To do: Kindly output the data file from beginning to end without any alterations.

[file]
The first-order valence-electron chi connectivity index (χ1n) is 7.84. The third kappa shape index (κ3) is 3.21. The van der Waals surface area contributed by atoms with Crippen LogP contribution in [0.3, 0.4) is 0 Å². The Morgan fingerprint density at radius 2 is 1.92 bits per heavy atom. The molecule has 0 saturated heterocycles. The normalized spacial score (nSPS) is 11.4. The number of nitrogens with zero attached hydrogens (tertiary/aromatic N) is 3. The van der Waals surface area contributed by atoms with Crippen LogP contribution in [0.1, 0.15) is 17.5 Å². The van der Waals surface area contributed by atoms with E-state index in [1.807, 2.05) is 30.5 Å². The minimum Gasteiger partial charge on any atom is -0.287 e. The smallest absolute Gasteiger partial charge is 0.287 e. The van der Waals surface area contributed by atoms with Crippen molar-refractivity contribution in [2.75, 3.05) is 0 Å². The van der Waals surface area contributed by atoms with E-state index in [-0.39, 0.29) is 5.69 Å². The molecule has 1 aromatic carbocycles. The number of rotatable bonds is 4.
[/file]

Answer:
The first-order valence-electron chi connectivity index (χ1n) is 7.84. The third kappa shape index (κ3) is 3.21. The van der Waals surface area contributed by atoms with Crippen LogP contribution in [0.3, 0.4) is 0 Å². The Morgan fingerprint density at radius 2 is 1.92 bits per heavy atom. The molecule has 0 saturated heterocycles. The normalized spacial score (nSPS) is 11.4. The number of nitrogens with zero attached hydrogens (tertiary/aromatic N) is 3. The van der Waals surface area contributed by atoms with Crippen LogP contribution in [0.1, 0.15) is 17.5 Å². The van der Waals surface area contributed by atoms with E-state index in [1.807, 2.05) is 30.5 Å². The minimum Gasteiger partial charge on any atom is -0.287 e. The smallest absolute Gasteiger partial charge is 0.287 e. The van der Waals surface area contributed by atoms with Crippen molar-refractivity contribution in [2.75, 3.05) is 0 Å². The van der Waals surface area contributed by atoms with E-state index in [-0.39, 0.29) is 5.69 Å². The molecule has 1 aromatic carbocycles. The number of rotatable bonds is 4.